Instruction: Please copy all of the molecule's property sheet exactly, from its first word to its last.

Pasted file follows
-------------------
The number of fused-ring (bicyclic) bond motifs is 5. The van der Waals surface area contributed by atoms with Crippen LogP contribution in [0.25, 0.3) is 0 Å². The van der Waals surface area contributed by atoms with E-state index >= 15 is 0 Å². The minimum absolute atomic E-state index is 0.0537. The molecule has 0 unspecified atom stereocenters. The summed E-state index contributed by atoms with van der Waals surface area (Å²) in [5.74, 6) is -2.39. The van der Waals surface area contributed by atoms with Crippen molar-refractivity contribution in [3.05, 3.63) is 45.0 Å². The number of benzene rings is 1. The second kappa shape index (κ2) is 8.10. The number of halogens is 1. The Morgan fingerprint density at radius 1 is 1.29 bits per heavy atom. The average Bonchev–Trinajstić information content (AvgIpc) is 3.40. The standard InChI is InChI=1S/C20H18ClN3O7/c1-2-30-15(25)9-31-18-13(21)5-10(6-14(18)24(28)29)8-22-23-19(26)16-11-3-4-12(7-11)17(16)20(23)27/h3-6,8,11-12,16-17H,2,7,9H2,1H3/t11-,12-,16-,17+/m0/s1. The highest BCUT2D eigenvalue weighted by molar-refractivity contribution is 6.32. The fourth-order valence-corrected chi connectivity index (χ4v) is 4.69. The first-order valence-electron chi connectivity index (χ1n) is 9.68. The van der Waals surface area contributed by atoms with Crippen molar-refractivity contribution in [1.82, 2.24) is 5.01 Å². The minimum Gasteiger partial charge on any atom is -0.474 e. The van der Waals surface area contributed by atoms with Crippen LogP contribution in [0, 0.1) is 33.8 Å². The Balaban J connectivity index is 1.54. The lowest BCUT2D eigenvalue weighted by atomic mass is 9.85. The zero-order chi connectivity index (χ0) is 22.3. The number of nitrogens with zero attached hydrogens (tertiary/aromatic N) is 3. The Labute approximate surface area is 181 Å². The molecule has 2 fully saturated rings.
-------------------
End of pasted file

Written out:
The number of fused-ring (bicyclic) bond motifs is 5. The van der Waals surface area contributed by atoms with Crippen LogP contribution in [0.25, 0.3) is 0 Å². The van der Waals surface area contributed by atoms with E-state index >= 15 is 0 Å². The minimum absolute atomic E-state index is 0.0537. The molecule has 0 unspecified atom stereocenters. The summed E-state index contributed by atoms with van der Waals surface area (Å²) in [5.74, 6) is -2.39. The van der Waals surface area contributed by atoms with Crippen molar-refractivity contribution in [3.05, 3.63) is 45.0 Å². The number of benzene rings is 1. The second kappa shape index (κ2) is 8.10. The number of halogens is 1. The Morgan fingerprint density at radius 1 is 1.29 bits per heavy atom. The average Bonchev–Trinajstić information content (AvgIpc) is 3.40. The standard InChI is InChI=1S/C20H18ClN3O7/c1-2-30-15(25)9-31-18-13(21)5-10(6-14(18)24(28)29)8-22-23-19(26)16-11-3-4-12(7-11)17(16)20(23)27/h3-6,8,11-12,16-17H,2,7,9H2,1H3/t11-,12-,16-,17+/m0/s1. The highest BCUT2D eigenvalue weighted by molar-refractivity contribution is 6.32. The fourth-order valence-corrected chi connectivity index (χ4v) is 4.69. The first-order valence-electron chi connectivity index (χ1n) is 9.68. The van der Waals surface area contributed by atoms with Crippen molar-refractivity contribution in [1.82, 2.24) is 5.01 Å². The minimum Gasteiger partial charge on any atom is -0.474 e. The van der Waals surface area contributed by atoms with Crippen LogP contribution in [0, 0.1) is 33.8 Å². The Balaban J connectivity index is 1.54. The lowest BCUT2D eigenvalue weighted by atomic mass is 9.85. The zero-order chi connectivity index (χ0) is 22.3. The number of nitrogens with zero attached hydrogens (tertiary/aromatic N) is 3. The Labute approximate surface area is 181 Å². The molecule has 2 fully saturated rings.